Monday, April 03, 2006
Edward J. Carvalho is a twice nominated Pushcart Prize writer, who has been writing poetry for over 20 years. He is the author of several chapbooks, and is shopping around a manuscript “solitary, poor, nasty, brutish and short.” His poetry has been admired by Martin Espada and Nobel-prize winner Elie Wiesel. Carvalho’s poetry has been published in journals around the country. He holds an M.F. A. in Creative writing from Goddard College and will be pursuing his PhD. I spoke with Carvalho on my SCAT TV program: “Poet to Poet/ Writer to Writer.”
Doug Holder: Tell me why you chose the Thomas Hobbes quote for your manuscript “… the life of man is solitary, poor, nasty, brutish and short?” Is it?
Ed Carvalho: I always run the risk when I use a quote like this as coming across as a guy who probably lives a life like this. I chose this quote because there was an ethics class in the early 90’s when I was in college. I was an undergrad and Thomas Hobbes philosophy of mechanistic materialism had a cynical edge to it. I thought he had a very honest appraisal of life. I really do believe in many cases that the life of man is solitary, brutish and short. The philosophy of Hobbes stayed with me. It kind of came out in the poetry manuscript. It has become a theme for me.
Doug Holder: We all “affect,” a style, whatever walk of life we come from. You wear a leather jacket, a formidable goatee, a tight fitting black wool cap…you look like a biker.
What’s the deal?
Ed Carvalho: People always ask me: “Do you have a motorcycle,” and I say: “No, I have a Honda Civic.” I grew up in New England my whole life. I had ski hats since I was a little kid…winters can be brutal. It became how people recognized me. I’d go out to bars…I used to sing in a local band…certain things become part of the consciousness of people.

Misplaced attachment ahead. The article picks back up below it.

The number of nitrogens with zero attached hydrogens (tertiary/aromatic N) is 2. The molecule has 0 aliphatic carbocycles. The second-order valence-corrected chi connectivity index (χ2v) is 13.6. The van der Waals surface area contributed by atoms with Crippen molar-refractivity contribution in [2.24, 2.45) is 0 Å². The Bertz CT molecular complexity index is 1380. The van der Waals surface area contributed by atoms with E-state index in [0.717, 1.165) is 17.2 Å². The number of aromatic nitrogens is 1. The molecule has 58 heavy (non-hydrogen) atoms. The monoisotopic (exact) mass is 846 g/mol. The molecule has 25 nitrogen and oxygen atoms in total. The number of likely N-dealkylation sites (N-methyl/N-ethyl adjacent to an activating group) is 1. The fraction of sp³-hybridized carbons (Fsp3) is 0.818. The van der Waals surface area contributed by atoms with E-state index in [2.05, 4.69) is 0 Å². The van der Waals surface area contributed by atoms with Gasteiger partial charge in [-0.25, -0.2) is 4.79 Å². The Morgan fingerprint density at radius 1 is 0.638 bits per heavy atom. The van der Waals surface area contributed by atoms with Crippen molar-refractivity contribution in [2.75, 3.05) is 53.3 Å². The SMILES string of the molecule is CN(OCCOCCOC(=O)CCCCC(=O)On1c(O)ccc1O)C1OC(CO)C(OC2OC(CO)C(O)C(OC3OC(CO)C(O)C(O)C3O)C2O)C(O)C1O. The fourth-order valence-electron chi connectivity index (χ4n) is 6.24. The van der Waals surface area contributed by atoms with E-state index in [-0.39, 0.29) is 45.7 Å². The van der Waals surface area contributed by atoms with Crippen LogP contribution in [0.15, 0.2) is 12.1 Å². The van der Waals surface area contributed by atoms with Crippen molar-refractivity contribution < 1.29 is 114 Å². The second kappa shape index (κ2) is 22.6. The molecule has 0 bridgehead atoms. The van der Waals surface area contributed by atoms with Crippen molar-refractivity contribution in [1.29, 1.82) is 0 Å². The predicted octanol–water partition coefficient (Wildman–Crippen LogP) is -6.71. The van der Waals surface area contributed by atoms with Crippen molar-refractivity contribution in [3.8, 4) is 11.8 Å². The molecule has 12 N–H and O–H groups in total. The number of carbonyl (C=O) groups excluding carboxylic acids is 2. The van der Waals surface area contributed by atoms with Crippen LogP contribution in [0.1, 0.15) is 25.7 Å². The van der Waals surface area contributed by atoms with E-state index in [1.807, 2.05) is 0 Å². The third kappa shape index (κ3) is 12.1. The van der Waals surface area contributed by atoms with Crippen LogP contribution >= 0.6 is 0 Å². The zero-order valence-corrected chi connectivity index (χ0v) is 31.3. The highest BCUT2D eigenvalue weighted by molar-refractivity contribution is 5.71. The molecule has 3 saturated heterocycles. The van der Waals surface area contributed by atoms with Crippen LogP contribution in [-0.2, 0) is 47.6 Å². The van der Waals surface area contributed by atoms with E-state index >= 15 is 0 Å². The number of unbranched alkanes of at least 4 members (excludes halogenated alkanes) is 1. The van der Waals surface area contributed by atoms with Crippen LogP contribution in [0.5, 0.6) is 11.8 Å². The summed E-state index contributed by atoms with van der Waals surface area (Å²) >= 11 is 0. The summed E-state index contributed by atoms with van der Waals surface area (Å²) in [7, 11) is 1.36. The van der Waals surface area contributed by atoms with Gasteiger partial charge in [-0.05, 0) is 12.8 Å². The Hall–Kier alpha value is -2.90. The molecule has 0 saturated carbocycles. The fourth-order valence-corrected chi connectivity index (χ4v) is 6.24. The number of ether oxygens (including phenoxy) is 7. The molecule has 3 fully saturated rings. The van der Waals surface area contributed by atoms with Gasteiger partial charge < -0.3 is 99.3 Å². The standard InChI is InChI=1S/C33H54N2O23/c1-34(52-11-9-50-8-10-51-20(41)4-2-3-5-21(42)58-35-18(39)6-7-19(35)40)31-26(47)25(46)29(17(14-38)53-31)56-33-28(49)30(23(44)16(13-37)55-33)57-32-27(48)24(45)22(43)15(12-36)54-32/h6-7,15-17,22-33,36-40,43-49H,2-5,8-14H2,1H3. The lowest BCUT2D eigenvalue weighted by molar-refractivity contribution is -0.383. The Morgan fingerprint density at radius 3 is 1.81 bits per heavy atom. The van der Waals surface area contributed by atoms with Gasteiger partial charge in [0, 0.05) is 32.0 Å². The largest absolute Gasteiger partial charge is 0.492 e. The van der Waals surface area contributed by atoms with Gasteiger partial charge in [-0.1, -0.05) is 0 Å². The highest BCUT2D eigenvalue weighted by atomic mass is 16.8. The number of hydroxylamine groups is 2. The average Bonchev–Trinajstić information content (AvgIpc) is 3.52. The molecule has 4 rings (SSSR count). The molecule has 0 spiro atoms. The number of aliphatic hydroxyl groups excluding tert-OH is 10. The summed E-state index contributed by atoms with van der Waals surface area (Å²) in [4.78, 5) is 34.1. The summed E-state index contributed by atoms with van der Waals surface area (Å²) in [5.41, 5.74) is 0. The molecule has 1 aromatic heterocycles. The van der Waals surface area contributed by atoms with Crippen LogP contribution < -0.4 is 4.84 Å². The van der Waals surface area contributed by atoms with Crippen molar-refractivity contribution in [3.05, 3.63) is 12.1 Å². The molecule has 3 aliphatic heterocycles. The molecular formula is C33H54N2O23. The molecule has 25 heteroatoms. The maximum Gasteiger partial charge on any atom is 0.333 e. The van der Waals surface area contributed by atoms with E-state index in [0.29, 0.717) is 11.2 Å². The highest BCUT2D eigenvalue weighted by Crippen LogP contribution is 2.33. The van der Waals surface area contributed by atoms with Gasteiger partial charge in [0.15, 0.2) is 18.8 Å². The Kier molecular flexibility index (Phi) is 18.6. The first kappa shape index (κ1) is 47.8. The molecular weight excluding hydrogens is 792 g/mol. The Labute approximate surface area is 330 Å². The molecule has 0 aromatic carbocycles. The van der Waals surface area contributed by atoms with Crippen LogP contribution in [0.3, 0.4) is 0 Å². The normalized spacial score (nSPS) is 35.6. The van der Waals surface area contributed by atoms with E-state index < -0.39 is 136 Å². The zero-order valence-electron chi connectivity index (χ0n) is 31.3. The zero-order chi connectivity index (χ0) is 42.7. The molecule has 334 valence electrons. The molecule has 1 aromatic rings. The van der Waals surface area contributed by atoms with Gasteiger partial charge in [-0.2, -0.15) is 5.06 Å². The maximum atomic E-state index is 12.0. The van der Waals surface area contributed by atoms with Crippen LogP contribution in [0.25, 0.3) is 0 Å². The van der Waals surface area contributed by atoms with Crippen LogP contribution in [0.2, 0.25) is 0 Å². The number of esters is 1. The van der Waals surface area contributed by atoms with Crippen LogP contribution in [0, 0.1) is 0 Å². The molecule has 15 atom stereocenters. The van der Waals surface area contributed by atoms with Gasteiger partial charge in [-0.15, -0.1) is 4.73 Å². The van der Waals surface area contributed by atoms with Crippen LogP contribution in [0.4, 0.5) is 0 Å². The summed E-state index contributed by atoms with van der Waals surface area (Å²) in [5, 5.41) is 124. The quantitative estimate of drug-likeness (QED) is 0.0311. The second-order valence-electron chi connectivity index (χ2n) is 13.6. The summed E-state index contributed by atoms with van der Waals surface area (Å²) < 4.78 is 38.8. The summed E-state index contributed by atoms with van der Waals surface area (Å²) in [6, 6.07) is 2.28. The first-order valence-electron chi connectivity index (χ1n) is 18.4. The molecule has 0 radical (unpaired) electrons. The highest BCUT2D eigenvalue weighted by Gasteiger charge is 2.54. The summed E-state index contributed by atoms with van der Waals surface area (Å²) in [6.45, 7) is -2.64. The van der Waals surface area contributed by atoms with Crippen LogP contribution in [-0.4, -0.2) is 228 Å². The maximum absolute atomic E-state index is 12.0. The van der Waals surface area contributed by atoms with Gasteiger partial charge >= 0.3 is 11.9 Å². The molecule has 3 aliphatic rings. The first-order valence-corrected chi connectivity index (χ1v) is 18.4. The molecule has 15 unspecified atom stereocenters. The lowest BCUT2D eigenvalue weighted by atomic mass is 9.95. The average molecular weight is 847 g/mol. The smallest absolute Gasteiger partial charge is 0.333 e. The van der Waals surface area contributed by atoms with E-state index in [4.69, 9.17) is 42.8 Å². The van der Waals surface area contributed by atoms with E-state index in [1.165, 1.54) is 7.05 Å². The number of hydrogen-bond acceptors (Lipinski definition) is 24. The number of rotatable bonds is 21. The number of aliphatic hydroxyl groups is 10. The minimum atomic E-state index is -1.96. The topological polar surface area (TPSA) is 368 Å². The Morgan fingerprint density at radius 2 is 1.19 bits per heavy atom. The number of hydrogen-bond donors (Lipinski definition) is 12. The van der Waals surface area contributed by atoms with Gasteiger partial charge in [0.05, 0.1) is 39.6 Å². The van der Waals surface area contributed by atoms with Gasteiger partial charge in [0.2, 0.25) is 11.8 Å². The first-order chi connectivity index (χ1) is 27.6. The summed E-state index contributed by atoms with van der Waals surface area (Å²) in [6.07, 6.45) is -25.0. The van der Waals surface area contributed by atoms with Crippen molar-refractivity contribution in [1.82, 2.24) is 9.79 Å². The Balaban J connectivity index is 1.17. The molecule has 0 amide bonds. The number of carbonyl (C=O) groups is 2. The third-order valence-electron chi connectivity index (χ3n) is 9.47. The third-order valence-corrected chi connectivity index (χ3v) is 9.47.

Doug Holder: Where did you get the title for your literary blog “The Outlaw Goatee??”
Ed Carvalho: I was reading old, old laws that are still on the books in the Commonwealth. One of the laws states that is illegal to have a goatee in the Commonwealth unless it is registered. I thought in a poetic way it was funny. So I refuse to register my goatee!
Doug Holder: In your poem: “sometime boy”, you write:
“what happens to the life of a man,
when it sags, like that toothpick,
from the corner of your lips
is chewn by dentures
to its very end?”
Are you afraid that question will not be answered. That you, yourself, will be trivially defined at the end of your life?
Ed Carvalho: It’s a great question. I do fear not leaving some kind of mark, not living up to my potential. In the poem the observed character, was dreaming about things that he may not have realized. Maybe he was a “sometime boy,” that missed his calling, or opportunity. This was one of the things I was thinking of when I was writing the poem. I am always thinking about if I am on the right track.
Doug Holder: Your work has been described as brutal. Has your life been brutal?
Ed Carvalho: Well... a white kid growing up in suburban Connecticut…it’s hard for me to say that. I think we all have our own “human closet,” or “skeletons.” My mother was very sick when I was a boy and she died when I was in my twenties. These types of personal experiences have left me with a lot of anger. In that respect, yeah, I do bring a lot of my personal things in. I try to reflect on things that are personable as much as possible.
Doug Holder: You have taught poetry workshops at the “Out of the Blue Art Gallery,” in Cambridge, Mass. How do you approach the novice poet?
Ed Carvalho: I will find something that everyone can grab on to. Something from their everyday lives. I use as an example the poet Martin Espada. I think what gives him that mass appeal is that he is very democratic and grabs on to things that the layperson and poet can appreciate.
Doug Holder: What was your experience at Goddard College like? Are MFA programs factories?
Ed Carvalho: I can see how some programs can be factory-like. Goddard celebrated the individual. My work was very different from other poets at the program, but everyone was allowed to create their own little gem. It was a time of heightened inspiration.
Doug Holder: Disparate writers like Martin Espada and Eli Wiesel have admired your work. Why?
Ed Carvalho: I worked with Espada last summer. And I think we hit it off. I did an interview with him for the “Heat City Review.” We have a Whitman connection. He pulled me aside once and said: “You got it.” I got a letter from Wiesel in response to a poem I sent him and he wrote me back and told me he admired the work.
For more info about Ed go to: http://www.edcdwardcarvalho.com/
Doug Holder/ Boston Area Small press and Poetry Scene.